If you don’t know all the costs, you can’t make an informed investment decision. Oftentimes, what we get from estate agents and ads are the surface-level details. All the hidden costs, which actually end up killing the deal, are not made obvious to you as the investor. Therefore, we have to find out what these hidden costs are, specifically for multi-lets.
Let’s look at an example.
This is a really nice block of six units in the Rosettenville area. On the surface, the deal looks very attractive. The description that the estate agent has given me says the net return is 15%. I’d like to understand how they got that.
The agent also mentions that it’s fully let, well maintained. Rates and taxes of R2 400 and no need to make any kind of renovation estimates. Again, I need proof of all of this.
This is the only information we’re given and based on this information; what most people would do is they break down the numbers like this:
It’s a no brainer. Makes sense. That is what has been advertised by the agents. That’s how most investors analyse the deal. Now, let’s include some of the hidden and variable costs and see what happens.
With student accommodation market, for example, you’re almost always going to have two months where you have zero rent. In November and December, students take go on break. That might be a bit different now because of Covid, but for the most part there’s still two months of the year where a student does not rent.
If, for example, you can rent it out as an Airbnb during student holidays, then you can recover those losses. But if not, you have to make sure your numbers work on 10 months, not on 12 months. You would need to allocate a vacancy provision because that’s going to be my void and maintenance budget for this deal.
Water and electricity are obvious. They’re usually included in the rent unless you’ve got your pre-paid meters. That’s why prepaid meters are critical.
Surprisingly, one of the more expensive hidden maintenance costs with student accommodation is door handles. Most doors are opened once or twice per day, but when you’re in a student accommodation there are shared rooms and facilities, like the bathroom. The key and door work more than normal, so you replace them more often.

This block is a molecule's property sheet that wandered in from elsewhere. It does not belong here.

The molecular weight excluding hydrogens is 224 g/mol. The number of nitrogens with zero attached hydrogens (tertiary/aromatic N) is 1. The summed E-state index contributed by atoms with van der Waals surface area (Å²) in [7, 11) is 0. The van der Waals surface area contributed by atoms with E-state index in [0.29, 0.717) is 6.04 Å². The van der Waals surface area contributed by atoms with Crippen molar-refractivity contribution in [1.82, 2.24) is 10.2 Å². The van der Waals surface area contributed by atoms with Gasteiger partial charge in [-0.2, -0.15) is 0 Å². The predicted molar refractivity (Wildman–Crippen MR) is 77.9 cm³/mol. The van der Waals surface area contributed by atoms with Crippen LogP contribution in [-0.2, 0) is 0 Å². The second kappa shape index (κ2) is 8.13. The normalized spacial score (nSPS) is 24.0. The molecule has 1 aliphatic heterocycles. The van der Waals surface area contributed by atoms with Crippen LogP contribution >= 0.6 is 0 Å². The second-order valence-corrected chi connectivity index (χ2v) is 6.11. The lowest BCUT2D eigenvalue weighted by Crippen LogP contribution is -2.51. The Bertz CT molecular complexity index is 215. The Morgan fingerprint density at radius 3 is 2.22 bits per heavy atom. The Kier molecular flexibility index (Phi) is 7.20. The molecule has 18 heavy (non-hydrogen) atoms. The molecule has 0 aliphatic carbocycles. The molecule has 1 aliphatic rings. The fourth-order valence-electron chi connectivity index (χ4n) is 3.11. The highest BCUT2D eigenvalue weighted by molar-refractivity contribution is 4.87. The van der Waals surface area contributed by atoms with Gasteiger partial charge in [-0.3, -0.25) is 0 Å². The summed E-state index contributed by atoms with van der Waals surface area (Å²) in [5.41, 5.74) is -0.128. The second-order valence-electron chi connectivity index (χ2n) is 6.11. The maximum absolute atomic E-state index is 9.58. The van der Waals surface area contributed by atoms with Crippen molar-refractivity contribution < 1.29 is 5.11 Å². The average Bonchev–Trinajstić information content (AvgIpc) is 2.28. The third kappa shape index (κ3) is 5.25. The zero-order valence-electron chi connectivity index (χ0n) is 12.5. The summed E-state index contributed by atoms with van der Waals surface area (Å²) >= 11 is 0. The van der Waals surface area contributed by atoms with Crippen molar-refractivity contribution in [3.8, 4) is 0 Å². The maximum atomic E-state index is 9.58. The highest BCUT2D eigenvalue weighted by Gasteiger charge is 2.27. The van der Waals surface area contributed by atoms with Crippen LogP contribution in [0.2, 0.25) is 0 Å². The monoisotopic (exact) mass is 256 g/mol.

If you don’t know this, you won’t even know how to budget and cater for it in your research numbers.
Insurance is absolutely critical. I would feel very uncomfortable if I had a building without any insurance especially a multi-let. If there’s some sort of disaster and it burned down, at least I get coverage that they will rebuild the house. Insurance can also cover geyser bursts. They’ll give you a whole comprehensive plan.
You can even get rental insurance, which is which is really interesting.
How much does it cost to sectionalise? To subdivide? To register as a commune for res to mixed-use? How long will it take? Tough questions to put answers on, but these are the costs that you have to try your best to uncover. You will have a much more realistic perspective.
Let’s re-look at our earlier deal, but include the hidden maintenance and operating costs that we can have.
When we take everything into account, it’s not R10 600 total cash flow, it’s R900! That leaves you with 1.41% return on investment (ROI). Unfortunately, a lot of people buy on the first pre-hidden and variable costs numbers. They buy on the assumption that I’m going to be making R10k per month and then all of these hidden costs set them back.
I’m currently going through my first sectionalisation of a block of nine units. I’m estimating about R90k in total for the architectural and town planning work. Timeline is probably 12-months at best case, maybe 18 months.
Finally, this chart shows you the volatile nature of operating costs.
The pie chart is detailing the percentage of different expenses on a given building. You can see that of the total expenses, about 11% is going to rates and taxes. Five percent is allocated to insurance and 13% is allocated to utilities.
My two greatest expenses, water and electricity, are the variable costs. Those are the ones that fluctuate with use. The others don’t fluctuate. So about 70-75 percent of the expense base that I have is being allocated towards a cost that could fluctuate. That is the need for electrical meters and why I always recommend in getting prepaid electrical meters. Regarding water, what I tend to do is push that back onto the clients or the tenants account. At the end of the month, I take the water bill and divide it equally among the tenants. They have to pay that in addition to their rent, which is relatively common in the area that I invest in.
These are just some of the costs that you have to be aware of. Always be mindful about the hidden and variable costs that could kill your deal not just before you purchase, but once you own the property.